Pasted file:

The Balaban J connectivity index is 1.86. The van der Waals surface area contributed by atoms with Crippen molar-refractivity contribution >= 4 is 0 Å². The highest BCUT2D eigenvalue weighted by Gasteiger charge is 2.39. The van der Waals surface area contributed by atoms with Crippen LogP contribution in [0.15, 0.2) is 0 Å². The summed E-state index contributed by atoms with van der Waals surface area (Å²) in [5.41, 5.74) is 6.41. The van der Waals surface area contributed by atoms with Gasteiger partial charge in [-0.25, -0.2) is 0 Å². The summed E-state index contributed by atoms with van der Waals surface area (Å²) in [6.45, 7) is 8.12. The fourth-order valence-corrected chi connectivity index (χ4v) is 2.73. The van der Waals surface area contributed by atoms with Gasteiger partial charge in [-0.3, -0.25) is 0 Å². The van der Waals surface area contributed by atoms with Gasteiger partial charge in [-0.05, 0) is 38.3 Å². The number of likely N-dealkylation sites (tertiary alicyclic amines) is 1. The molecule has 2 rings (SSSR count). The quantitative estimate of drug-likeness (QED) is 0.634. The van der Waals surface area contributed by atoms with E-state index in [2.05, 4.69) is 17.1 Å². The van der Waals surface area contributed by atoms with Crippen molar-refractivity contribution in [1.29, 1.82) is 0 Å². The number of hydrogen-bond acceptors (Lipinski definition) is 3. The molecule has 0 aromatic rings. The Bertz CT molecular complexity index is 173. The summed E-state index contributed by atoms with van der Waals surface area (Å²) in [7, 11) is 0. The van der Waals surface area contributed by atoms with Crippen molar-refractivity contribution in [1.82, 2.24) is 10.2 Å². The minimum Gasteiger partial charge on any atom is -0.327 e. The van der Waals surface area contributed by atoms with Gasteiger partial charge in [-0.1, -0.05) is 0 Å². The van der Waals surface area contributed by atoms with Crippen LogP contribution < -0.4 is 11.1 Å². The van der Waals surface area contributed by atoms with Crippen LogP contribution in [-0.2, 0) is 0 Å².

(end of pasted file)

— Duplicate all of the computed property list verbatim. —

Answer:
The Balaban J connectivity index is 1.86. The van der Waals surface area contributed by atoms with Crippen molar-refractivity contribution >= 4 is 0 Å². The highest BCUT2D eigenvalue weighted by Gasteiger charge is 2.39. The van der Waals surface area contributed by atoms with Crippen LogP contribution in [0.15, 0.2) is 0 Å². The summed E-state index contributed by atoms with van der Waals surface area (Å²) in [5.41, 5.74) is 6.41. The van der Waals surface area contributed by atoms with Gasteiger partial charge in [-0.25, -0.2) is 0 Å². The summed E-state index contributed by atoms with van der Waals surface area (Å²) in [6.45, 7) is 8.12. The fourth-order valence-corrected chi connectivity index (χ4v) is 2.73. The van der Waals surface area contributed by atoms with Gasteiger partial charge in [-0.3, -0.25) is 0 Å². The van der Waals surface area contributed by atoms with Gasteiger partial charge in [-0.05, 0) is 38.3 Å². The number of likely N-dealkylation sites (tertiary alicyclic amines) is 1. The molecule has 2 rings (SSSR count). The quantitative estimate of drug-likeness (QED) is 0.634. The van der Waals surface area contributed by atoms with E-state index in [2.05, 4.69) is 17.1 Å². The van der Waals surface area contributed by atoms with Crippen molar-refractivity contribution in [1.29, 1.82) is 0 Å². The number of hydrogen-bond acceptors (Lipinski definition) is 3. The molecule has 0 aromatic rings. The Bertz CT molecular complexity index is 173. The summed E-state index contributed by atoms with van der Waals surface area (Å²) in [7, 11) is 0. The van der Waals surface area contributed by atoms with Crippen molar-refractivity contribution in [1.82, 2.24) is 10.2 Å². The minimum Gasteiger partial charge on any atom is -0.327 e. The van der Waals surface area contributed by atoms with Gasteiger partial charge in [-0.1, -0.05) is 0 Å². The van der Waals surface area contributed by atoms with Crippen LogP contribution < -0.4 is 11.1 Å². The van der Waals surface area contributed by atoms with Crippen LogP contribution in [-0.2, 0) is 0 Å².